CLSA Op-Ed in San Jose Mercury News: Next up–Medicare cuts threatening seniors’ care
Op-Ed By Sara Radcliffe
April 2, 2017 | Original Content Published in the San Jose Mercury News
When the Affordable Care Act passed in 2010, few provisions were more controversial on both sides of the aisle than the Independent Payment Advisory Board. This board was created to cap Medicare spending growth, proposing cuts that automatically take effect unless Congress passes similar reductions. Congress can adjust the types of cuts, but it cannot change the dollar amount.
Since ACA’s adoption, the advisory board has not received much attention because Medicare spending has not increased enough to spur it to action. But that is about to change. Medicare is poised to hit new spending levels that will trigger cuts, possibly within the next few weeks.
We don’t know what types of cuts IPAB would propose, but we can virtually guarantee they will be bad for both seniors and the clinicians who provide their care. Medicare already reimburses physicians less than private insurance, and IPAB-generated cuts would likely widen that gap, forcing more doctors to limit the number of Medicare patients they see.
IPAB’s cost containment approach may also harm biomedical innovation by reducing incentives for investment in new research and product development. This would ultimately limit patient access to lifesaving treatments. We are making tremendous headway against cancer, neurodegenerative disorders, rare diseases and other conditions. It is critical that we continue to encourage, not hamper, investment in groundbreaking therapies that preserve life and improve quality of life.
With more than 3,000 companies, employing nearly 300,000 people across the state, California’s life sciences innovators have opposed IPAB from the start. Fortunately, because the spending trigger has not been activated and the board has not yet been formed, IPAB has not yet done any damage. Still, we are deeply concerned that the quality of care for our nation’s seniors, those with disabilities and patients with chronic or rare diseases will suffer if IPAB takes effect.
On behalf of California’s life sciences sector, California Life Sciences Association is particularly troubled by IPAB’s lack of transparency and limited congressional oversight. Unfortunately, IPAB upends Congress’s ability to manage Medicare spending.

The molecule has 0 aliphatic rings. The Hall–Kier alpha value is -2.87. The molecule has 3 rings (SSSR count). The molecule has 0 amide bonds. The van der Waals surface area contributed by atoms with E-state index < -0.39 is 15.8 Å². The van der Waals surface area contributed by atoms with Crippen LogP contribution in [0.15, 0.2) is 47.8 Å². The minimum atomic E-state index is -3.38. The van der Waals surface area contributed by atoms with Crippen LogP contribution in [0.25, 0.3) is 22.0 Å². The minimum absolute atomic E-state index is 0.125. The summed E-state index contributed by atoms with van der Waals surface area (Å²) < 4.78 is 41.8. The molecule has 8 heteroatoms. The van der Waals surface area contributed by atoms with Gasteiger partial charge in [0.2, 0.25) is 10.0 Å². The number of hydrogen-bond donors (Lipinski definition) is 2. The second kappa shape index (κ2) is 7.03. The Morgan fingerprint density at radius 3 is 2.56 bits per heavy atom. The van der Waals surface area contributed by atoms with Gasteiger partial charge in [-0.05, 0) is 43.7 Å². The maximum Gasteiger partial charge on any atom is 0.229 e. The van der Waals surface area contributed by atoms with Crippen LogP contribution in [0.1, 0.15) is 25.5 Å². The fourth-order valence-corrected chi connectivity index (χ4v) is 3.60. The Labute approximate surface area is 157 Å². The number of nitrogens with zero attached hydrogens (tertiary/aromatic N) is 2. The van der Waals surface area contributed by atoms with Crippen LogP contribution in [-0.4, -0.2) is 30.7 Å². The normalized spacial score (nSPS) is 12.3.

An isolated board is not the appropriate way to make these difficult funding decisions. Rather, we must encourage robust debate by a wide-range of stakeholders, including members of Congress, physicians and the patient community to formulate sound policies for Medicare and its beneficiaries.
Considerable efforts are already underway to transform Medicare from an outdated fee-for-service approach into a value-based model that emphasizes preventive health, improved outcomes and greater cost-efficiency. These efforts must be encouraged without the blunt ax of IPAB.
Our call to preserve a strong, accessible Medicare program is echoed by more than 650 organizations across the country, representing patients, doctors, hospitals, employers, veterans and many others.
We all agree that Medicare can and should be improved. For example, much more can be done to link beneficiaries with chronic disease to innovative, evidence-based therapies. Unfortunately, IPAB will damage both Medicare and public trust.
Bipartisan legislation to repeal IPAB has been introduced in both the Senate and House of Representatives, and we urge policymakers from both parties to work together to pass it.
The clock is ticking. According to healthcare experts, including Medicare’s own board of trustees, IPAB will soon be triggered.
There is no compelling justification for a mechanism that wantonly cuts resources from a healthcare program serving more than 55 million Americans. We call on Congress to act decisively and immediately to keep America’s Medicare promise.
Sara Radcliffe is President & CEO of the California Life Sciences Association, a California-based non-profit public policy and business solutions organization. She wrote this for The Mercury News.